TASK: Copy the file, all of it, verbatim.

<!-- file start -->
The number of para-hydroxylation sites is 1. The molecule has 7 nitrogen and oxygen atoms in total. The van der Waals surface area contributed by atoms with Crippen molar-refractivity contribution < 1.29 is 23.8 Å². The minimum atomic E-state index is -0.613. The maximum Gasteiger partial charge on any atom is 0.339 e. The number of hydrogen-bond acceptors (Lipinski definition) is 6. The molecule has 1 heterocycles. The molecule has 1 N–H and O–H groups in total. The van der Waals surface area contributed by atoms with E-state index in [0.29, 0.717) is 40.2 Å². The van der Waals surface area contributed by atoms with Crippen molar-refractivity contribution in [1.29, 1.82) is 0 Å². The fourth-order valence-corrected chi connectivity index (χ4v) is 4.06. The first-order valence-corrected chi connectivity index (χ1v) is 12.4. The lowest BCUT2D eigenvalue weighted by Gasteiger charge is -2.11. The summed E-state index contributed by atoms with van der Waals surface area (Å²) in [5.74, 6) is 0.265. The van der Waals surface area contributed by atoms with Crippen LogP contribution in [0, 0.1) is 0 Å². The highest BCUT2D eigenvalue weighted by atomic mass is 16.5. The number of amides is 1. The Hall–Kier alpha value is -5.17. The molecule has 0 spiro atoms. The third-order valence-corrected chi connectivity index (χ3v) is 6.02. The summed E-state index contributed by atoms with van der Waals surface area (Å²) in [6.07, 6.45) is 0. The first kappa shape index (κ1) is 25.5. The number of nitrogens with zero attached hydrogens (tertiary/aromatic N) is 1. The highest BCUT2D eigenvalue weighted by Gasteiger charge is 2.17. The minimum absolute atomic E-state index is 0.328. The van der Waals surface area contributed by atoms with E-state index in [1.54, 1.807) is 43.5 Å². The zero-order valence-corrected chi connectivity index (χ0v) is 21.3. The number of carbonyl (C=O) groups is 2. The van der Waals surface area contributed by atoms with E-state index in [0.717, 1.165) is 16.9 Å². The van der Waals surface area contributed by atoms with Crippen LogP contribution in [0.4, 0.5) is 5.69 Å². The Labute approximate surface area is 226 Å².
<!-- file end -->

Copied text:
The number of para-hydroxylation sites is 1. The molecule has 7 nitrogen and oxygen atoms in total. The van der Waals surface area contributed by atoms with Crippen molar-refractivity contribution < 1.29 is 23.8 Å². The minimum atomic E-state index is -0.613. The maximum Gasteiger partial charge on any atom is 0.339 e. The number of hydrogen-bond acceptors (Lipinski definition) is 6. The molecule has 1 heterocycles. The molecule has 1 N–H and O–H groups in total. The van der Waals surface area contributed by atoms with E-state index in [0.29, 0.717) is 40.2 Å². The van der Waals surface area contributed by atoms with Crippen molar-refractivity contribution in [1.29, 1.82) is 0 Å². The fourth-order valence-corrected chi connectivity index (χ4v) is 4.06. The first-order valence-corrected chi connectivity index (χ1v) is 12.4. The lowest BCUT2D eigenvalue weighted by Gasteiger charge is -2.11. The summed E-state index contributed by atoms with van der Waals surface area (Å²) in [5.74, 6) is 0.265. The van der Waals surface area contributed by atoms with Crippen LogP contribution in [0, 0.1) is 0 Å². The highest BCUT2D eigenvalue weighted by atomic mass is 16.5. The number of amides is 1. The Hall–Kier alpha value is -5.17. The molecule has 0 spiro atoms. The third-order valence-corrected chi connectivity index (χ3v) is 6.02. The summed E-state index contributed by atoms with van der Waals surface area (Å²) in [6.07, 6.45) is 0. The first kappa shape index (κ1) is 25.5. The number of nitrogens with zero attached hydrogens (tertiary/aromatic N) is 1. The highest BCUT2D eigenvalue weighted by Gasteiger charge is 2.17. The minimum absolute atomic E-state index is 0.328. The van der Waals surface area contributed by atoms with E-state index in [1.54, 1.807) is 43.5 Å². The zero-order valence-corrected chi connectivity index (χ0v) is 21.3. The number of carbonyl (C=O) groups is 2. The van der Waals surface area contributed by atoms with E-state index in [0.717, 1.165) is 16.9 Å². The van der Waals surface area contributed by atoms with Crippen LogP contribution in [0.4, 0.5) is 5.69 Å². The Labute approximate surface area is 226 Å².